The blog exchange has its own Blogger website, by the way, in case you'd like to join or comment. And Emily, you should know, is looking to move to the DC area, and is seeking a position in Washington, DC with either a nonprofit, educational organization, or web design company. Drop her a line if you'd like to talk about any opportunities you might have.

This blog has moved!

Well, I've moved my blog to blogger! I was really enjoying the freedom and wide open space of the Editme Wiki I had bent to my purposes. But a bit of reading convinced me that our blog would have far better visibility in one of the standard blogging sites that build RSS feeds, support tagging, are indexed by Technorati and other services, and in general are a full part of the hum of internet conversation.

We're still using EditMe in the office for a variety of purposes. In fact, we are getting ready to do a beta test of an online help system built on the Editme Wiki. There will be more on that here as soon as we have something for you to look at!

But it just didn't seem to be the best place for a blog.

Wednesday, September 07, 2005

Finding a role?

Donate to the Red Cross

What is there one can say about not-for-profit organizations and the continuing crisis of Katrina that would be of some use to our readers? Looking for something edifying to write about I went to look at the web site of the YMCA of New Orleans and found … silence. timed out. It’s gone.

Then I did a general search for YMCA and Katrina and found that: the YMCA of Houston is housing evacuees, and the YMCA of Ann Arbor Michigan is collecting gift cards from national chains and sending them down to the Houston Y. The YMCA of San Francisco is providing volunteers to help staff the Red Cross Bay Area Call Centers, which are receiving over 200 calls an hour. The YMCA of Grand Rapids has made a branch available to the Red Cross to house evacuees. The YMCA of San Antonio is matching all employee contributions to its Katrina fund. And numerous YMCAs all over the country have announced that all of their facilities are free to people displaced by the hurricane.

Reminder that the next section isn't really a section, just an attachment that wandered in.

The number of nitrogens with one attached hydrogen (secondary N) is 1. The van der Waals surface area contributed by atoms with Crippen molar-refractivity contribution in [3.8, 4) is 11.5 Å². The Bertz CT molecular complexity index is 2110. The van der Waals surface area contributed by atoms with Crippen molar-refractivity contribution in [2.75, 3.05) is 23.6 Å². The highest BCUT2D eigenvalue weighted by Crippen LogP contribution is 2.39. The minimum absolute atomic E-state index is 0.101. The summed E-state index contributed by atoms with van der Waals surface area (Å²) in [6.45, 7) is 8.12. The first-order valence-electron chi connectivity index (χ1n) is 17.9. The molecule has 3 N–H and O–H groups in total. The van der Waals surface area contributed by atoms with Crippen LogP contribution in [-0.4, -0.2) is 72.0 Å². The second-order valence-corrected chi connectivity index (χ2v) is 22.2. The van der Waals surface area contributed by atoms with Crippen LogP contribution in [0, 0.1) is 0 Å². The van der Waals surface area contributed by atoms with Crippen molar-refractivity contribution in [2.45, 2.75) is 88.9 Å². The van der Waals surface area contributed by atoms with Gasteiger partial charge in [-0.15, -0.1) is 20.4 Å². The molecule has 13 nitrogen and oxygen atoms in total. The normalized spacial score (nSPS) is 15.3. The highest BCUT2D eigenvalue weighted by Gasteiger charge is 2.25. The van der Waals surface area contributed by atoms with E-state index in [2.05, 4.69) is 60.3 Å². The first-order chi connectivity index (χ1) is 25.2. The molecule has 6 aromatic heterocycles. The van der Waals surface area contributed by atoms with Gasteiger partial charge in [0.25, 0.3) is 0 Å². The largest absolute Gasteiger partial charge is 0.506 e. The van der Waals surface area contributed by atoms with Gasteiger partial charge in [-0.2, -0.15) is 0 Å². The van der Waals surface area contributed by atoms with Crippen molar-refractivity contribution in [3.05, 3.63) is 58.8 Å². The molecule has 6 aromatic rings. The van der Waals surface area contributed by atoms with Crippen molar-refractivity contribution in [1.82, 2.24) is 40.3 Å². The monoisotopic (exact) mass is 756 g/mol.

YMCAs seem to have several built-in ways to help out. But what can other organizations do? Look within your domain of your organization's special expertise and you may find a very organic role. Two of our clients have done just that. Our friends at Outdoor Advertising Association of America are providing the Red Cross with posters, broadsides and bulletins for their instensified fundraising, while a “Meating the Need” program run by our colleagues at the American Meat Institute is collecting donations of meat from its membership to send to the Gulf Coast.

If your organization has found a creative and effective way to encourage its constituency to respond to the crisis, please leave us a note about it here.

Thursday, September 01, 2005

Ten Things That Every Non-Profit Executive Needs to Know.

All week I've been trying to spit out a blog entry, but the catastrophe on the gulf coast has had me preoccupied. What a horror! But then, I remembered the Blogger's Prerogative: I can just write about someone else's blog! And there really is something I wanted to bring to your attention: the non-profit technology blog of Deborah Elizabeth Finn. Deborah thinks and writes about a lot of the issues you and I would be thinking about if we weren't so busy dealing with the nuts and bolts of the information system. She reminds us to come up for air and think about IT as a part of the overall development of the organization -- a theme I try to pick up on before I sound again for the depths of some new output or website requirement.

Take a look at this recent post of hers, titled Ten Things (Just Ten!) That Every Nonprofit Executive Needs to Know About Information Technology. She's captured in this brief posting a lot of the same lessons we've learned through years of hard work with your organizations. This article is particularly valuable, I think, for the executives in your organization who are not wrapped up in IT on a day-to-day basis.

I'll be pointing out other of Deborah's gems to you from time to time!